Holston Valley's Trauma Center Earns Level I Status, The Highest Possible, From State For Three More Years
Holston Valley Medical Center's trauma center, which provides round-the-clock care for patients and extensive community outreach, has been designated as a Level 1 facility by the state for another three years.
The trauma center has held Level 1 status, the highest possible, for 25 years and recently earned the extension from the Board for Licensing Health Care Facilities.
"We're proud of the outstanding work by our trauma team every day to save and improve lives of patients throughout the region," said Tim Attebery, Holston Valley's president. "These physicians, nurses and other medical professionals demonstrate high-quality care in the hospital and a resolve to help the community avoid serious injury with beneficial preventive measures. They are making a positive difference in the community."
Holston Valley's trauma center is one of only six with Level I status in Tennessee and was among the first facilities when it received that state designation in 1988.
The trauma center treats patients who have experienced major trauma and potentially life-threatening events such as automobile and all-terrain vehicle accidents, major falls, gunshot wounds and severed or severely injured limbs.
To treat these injuries, the trauma center has a full range of specialists and equipment available 24 hours a day, seven days a week. It has full diagnostic radiology services, including computed tomography and StatScan scanners; subspecialty surgical care in medical fields such as neurosurgery, orthopedic surgery and urology; and constant access to surgery suites.
"We are here to serve the community with a broad spectrum of care and services when patients and their loved ones need us," said Dr. Tiffany Lasky, an osteopathic physician and the trauma center's medical director. "These incidents can produce a complex set of injuries that require expert, innovative care to resolve. We have a multidisciplinary team ready to handle these emergencies with skill, and we work seamlessly with other departments in the hospital to achieve optimal results for our patients."
Besides Dr. Lasky, other trauma surgeons who deliver exceptional care at Holston Valley are Drs. Daniel Anderson, George Testerman, John Beatty and Cory Siffring, who are medical doctors. All five physicians are also traumatologists who have completed a critical care fellowship. Sharon Littleton coordinates the care team process as the trauma center's manager.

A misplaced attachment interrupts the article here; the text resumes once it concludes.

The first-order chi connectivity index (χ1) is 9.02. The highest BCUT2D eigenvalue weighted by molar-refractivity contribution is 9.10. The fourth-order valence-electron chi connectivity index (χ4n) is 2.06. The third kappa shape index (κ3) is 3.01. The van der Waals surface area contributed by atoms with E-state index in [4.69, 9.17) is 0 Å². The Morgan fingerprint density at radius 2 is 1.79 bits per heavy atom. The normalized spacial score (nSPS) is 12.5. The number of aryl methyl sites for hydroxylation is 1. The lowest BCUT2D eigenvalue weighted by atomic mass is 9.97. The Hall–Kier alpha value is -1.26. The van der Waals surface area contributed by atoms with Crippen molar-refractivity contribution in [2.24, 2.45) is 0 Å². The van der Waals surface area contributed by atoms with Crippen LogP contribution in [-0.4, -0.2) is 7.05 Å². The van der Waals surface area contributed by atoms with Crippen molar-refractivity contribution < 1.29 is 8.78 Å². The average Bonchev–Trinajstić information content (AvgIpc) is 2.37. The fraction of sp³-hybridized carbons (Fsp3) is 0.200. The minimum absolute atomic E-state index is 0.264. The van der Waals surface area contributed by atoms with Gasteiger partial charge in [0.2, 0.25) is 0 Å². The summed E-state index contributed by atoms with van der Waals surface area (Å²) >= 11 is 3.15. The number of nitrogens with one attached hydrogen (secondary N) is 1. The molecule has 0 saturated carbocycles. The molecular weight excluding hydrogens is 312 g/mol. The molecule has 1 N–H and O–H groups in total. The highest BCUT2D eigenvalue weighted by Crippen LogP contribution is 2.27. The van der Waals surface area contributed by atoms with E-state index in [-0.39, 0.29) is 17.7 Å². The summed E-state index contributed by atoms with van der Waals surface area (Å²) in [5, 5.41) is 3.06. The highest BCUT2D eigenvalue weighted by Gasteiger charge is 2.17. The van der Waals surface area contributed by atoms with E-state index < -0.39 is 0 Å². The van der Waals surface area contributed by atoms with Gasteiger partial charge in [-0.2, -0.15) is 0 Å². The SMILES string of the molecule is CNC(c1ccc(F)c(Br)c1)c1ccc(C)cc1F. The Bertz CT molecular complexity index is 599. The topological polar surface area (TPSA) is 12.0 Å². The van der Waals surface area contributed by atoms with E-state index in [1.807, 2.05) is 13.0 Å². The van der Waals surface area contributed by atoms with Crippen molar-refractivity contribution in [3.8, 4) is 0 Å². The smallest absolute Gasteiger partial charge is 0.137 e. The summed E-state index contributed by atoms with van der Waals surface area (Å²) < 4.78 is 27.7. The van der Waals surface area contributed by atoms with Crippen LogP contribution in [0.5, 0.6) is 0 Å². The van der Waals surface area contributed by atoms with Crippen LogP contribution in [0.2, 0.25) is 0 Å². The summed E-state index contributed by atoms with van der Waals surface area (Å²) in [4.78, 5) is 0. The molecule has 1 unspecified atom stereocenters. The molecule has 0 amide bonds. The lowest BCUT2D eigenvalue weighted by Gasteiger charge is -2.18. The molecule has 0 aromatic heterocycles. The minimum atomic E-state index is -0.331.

While the multidisciplinary trauma team is ready to deliver superior care at the hospital, it is just as focused on preventing injuries. They provide a variety of initiatives aimed at educating people about practical ways to live safer lives.
Nurses and physicians have frequently participated in activities such as Trauma Nurses Talk Tough, a teenage driver's education program. Ray Heim, the hospital's injury prevention coordinator, has also partnered with local high schools in Tennessee's Battle of the Belt competition, which gives students the opportunity to monitor their peers' seat belt use.
In addition, the trauma center, joined by WellmontOne Air Transport, has regularly participated in Prom Promise events to illustrate the dangers of drinking and driving.
Dr. Testerman recently showed his dedication to the region's well-being by creating a significant endowment with Wellmont Foundation. Called the George M. Testerman, MD, Injury Prevention and Research Fund, it will greatly assist the area with trauma education and community outreach.
"Our all-encompassing trauma program is robust and meets the needs of our patients and the communities we are privileged to serve," Littleton said. "We embrace our responsibility to deliver extraordinary care at the bedside and advocate in the community for a healthy lifestyle. While more work remains to be completed, this approach is transforming lives, and we cannot be more pleased to work hand in hand with people and organizations in the region to achieve better outcomes for everyone."